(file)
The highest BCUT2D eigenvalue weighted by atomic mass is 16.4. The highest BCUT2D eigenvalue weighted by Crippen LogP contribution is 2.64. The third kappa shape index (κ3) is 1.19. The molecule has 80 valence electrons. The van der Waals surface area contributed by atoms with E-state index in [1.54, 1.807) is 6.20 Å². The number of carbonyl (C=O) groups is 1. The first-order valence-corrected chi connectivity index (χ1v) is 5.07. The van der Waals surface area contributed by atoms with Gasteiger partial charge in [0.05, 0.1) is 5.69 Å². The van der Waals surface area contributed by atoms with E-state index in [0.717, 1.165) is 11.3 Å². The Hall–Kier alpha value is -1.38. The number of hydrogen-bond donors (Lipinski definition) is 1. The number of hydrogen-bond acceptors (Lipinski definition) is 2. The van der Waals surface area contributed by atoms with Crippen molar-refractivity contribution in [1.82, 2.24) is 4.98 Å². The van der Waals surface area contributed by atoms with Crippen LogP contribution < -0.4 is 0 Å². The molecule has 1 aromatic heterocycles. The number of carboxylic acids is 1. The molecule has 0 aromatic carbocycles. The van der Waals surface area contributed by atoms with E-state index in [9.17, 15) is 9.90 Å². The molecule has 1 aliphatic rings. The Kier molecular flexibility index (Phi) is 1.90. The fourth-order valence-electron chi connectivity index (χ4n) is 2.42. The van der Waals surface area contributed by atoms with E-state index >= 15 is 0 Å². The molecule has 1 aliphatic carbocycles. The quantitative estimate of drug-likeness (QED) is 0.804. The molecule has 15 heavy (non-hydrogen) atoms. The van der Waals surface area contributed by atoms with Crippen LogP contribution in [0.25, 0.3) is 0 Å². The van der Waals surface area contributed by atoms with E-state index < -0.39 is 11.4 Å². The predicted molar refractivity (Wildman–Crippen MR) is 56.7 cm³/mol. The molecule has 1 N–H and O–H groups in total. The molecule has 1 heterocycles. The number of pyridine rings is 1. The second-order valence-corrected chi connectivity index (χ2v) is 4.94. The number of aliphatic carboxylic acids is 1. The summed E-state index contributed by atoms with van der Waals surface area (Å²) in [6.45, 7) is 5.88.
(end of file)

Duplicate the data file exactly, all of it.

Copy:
The highest BCUT2D eigenvalue weighted by atomic mass is 16.4. The highest BCUT2D eigenvalue weighted by Crippen LogP contribution is 2.64. The third kappa shape index (κ3) is 1.19. The molecule has 80 valence electrons. The van der Waals surface area contributed by atoms with E-state index in [1.54, 1.807) is 6.20 Å². The number of carbonyl (C=O) groups is 1. The first-order valence-corrected chi connectivity index (χ1v) is 5.07. The van der Waals surface area contributed by atoms with Gasteiger partial charge in [0.05, 0.1) is 5.69 Å². The van der Waals surface area contributed by atoms with E-state index in [0.717, 1.165) is 11.3 Å². The Hall–Kier alpha value is -1.38. The number of hydrogen-bond donors (Lipinski definition) is 1. The number of hydrogen-bond acceptors (Lipinski definition) is 2. The van der Waals surface area contributed by atoms with Crippen molar-refractivity contribution in [1.82, 2.24) is 4.98 Å². The van der Waals surface area contributed by atoms with Crippen LogP contribution < -0.4 is 0 Å². The molecule has 1 aromatic heterocycles. The number of carboxylic acids is 1. The molecule has 0 aromatic carbocycles. The van der Waals surface area contributed by atoms with E-state index in [9.17, 15) is 9.90 Å². The molecule has 1 aliphatic rings. The Kier molecular flexibility index (Phi) is 1.90. The fourth-order valence-electron chi connectivity index (χ4n) is 2.42. The van der Waals surface area contributed by atoms with E-state index >= 15 is 0 Å². The molecule has 1 aliphatic carbocycles. The quantitative estimate of drug-likeness (QED) is 0.804. The molecule has 15 heavy (non-hydrogen) atoms. The van der Waals surface area contributed by atoms with Crippen LogP contribution in [0.25, 0.3) is 0 Å². The van der Waals surface area contributed by atoms with E-state index < -0.39 is 11.4 Å². The predicted molar refractivity (Wildman–Crippen MR) is 56.7 cm³/mol. The molecule has 1 N–H and O–H groups in total. The molecule has 1 heterocycles. The number of pyridine rings is 1. The second-order valence-corrected chi connectivity index (χ2v) is 4.94. The number of aliphatic carboxylic acids is 1. The summed E-state index contributed by atoms with van der Waals surface area (Å²) in [6.45, 7) is 5.88.